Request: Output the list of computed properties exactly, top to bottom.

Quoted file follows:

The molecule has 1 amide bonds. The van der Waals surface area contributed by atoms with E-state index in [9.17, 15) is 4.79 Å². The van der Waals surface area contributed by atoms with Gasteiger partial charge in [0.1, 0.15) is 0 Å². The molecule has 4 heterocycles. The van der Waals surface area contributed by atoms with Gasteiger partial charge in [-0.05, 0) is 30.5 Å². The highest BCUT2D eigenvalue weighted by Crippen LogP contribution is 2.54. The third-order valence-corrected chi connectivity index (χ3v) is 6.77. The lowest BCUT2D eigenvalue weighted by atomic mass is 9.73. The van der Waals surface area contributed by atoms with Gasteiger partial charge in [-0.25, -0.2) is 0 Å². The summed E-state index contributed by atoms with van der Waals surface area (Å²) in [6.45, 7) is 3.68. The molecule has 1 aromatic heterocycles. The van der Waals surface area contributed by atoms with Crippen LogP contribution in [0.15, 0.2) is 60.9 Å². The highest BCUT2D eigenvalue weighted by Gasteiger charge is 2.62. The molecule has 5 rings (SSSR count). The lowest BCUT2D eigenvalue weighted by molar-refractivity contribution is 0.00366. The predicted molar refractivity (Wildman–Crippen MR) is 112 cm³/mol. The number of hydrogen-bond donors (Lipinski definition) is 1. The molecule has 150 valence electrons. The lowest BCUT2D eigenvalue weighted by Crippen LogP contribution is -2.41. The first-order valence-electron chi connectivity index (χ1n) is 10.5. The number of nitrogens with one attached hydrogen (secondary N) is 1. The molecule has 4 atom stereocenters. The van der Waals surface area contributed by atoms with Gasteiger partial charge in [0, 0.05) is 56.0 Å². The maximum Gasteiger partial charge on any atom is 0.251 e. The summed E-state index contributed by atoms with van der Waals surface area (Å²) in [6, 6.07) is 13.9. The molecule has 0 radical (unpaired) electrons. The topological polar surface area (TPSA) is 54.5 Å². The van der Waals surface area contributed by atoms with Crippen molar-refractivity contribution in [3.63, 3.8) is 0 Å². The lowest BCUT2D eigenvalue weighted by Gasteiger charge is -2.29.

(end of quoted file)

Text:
The molecule has 1 amide bonds. The van der Waals surface area contributed by atoms with E-state index in [9.17, 15) is 4.79 Å². The van der Waals surface area contributed by atoms with Gasteiger partial charge in [0.1, 0.15) is 0 Å². The molecule has 4 heterocycles. The van der Waals surface area contributed by atoms with Gasteiger partial charge in [-0.05, 0) is 30.5 Å². The highest BCUT2D eigenvalue weighted by Crippen LogP contribution is 2.54. The third-order valence-corrected chi connectivity index (χ3v) is 6.77. The lowest BCUT2D eigenvalue weighted by atomic mass is 9.73. The van der Waals surface area contributed by atoms with Gasteiger partial charge in [-0.25, -0.2) is 0 Å². The summed E-state index contributed by atoms with van der Waals surface area (Å²) in [6.45, 7) is 3.68. The molecule has 1 aromatic heterocycles. The van der Waals surface area contributed by atoms with Crippen LogP contribution in [0.15, 0.2) is 60.9 Å². The highest BCUT2D eigenvalue weighted by Gasteiger charge is 2.62. The molecule has 5 rings (SSSR count). The lowest BCUT2D eigenvalue weighted by molar-refractivity contribution is 0.00366. The predicted molar refractivity (Wildman–Crippen MR) is 112 cm³/mol. The number of hydrogen-bond donors (Lipinski definition) is 1. The molecule has 150 valence electrons. The lowest BCUT2D eigenvalue weighted by Crippen LogP contribution is -2.41. The first-order valence-electron chi connectivity index (χ1n) is 10.5. The number of nitrogens with one attached hydrogen (secondary N) is 1. The molecule has 4 atom stereocenters. The van der Waals surface area contributed by atoms with Gasteiger partial charge in [0, 0.05) is 56.0 Å². The maximum Gasteiger partial charge on any atom is 0.251 e. The summed E-state index contributed by atoms with van der Waals surface area (Å²) in [6, 6.07) is 13.9. The molecule has 0 radical (unpaired) electrons. The topological polar surface area (TPSA) is 54.5 Å². The van der Waals surface area contributed by atoms with Crippen molar-refractivity contribution in [3.63, 3.8) is 0 Å². The lowest BCUT2D eigenvalue weighted by Gasteiger charge is -2.29.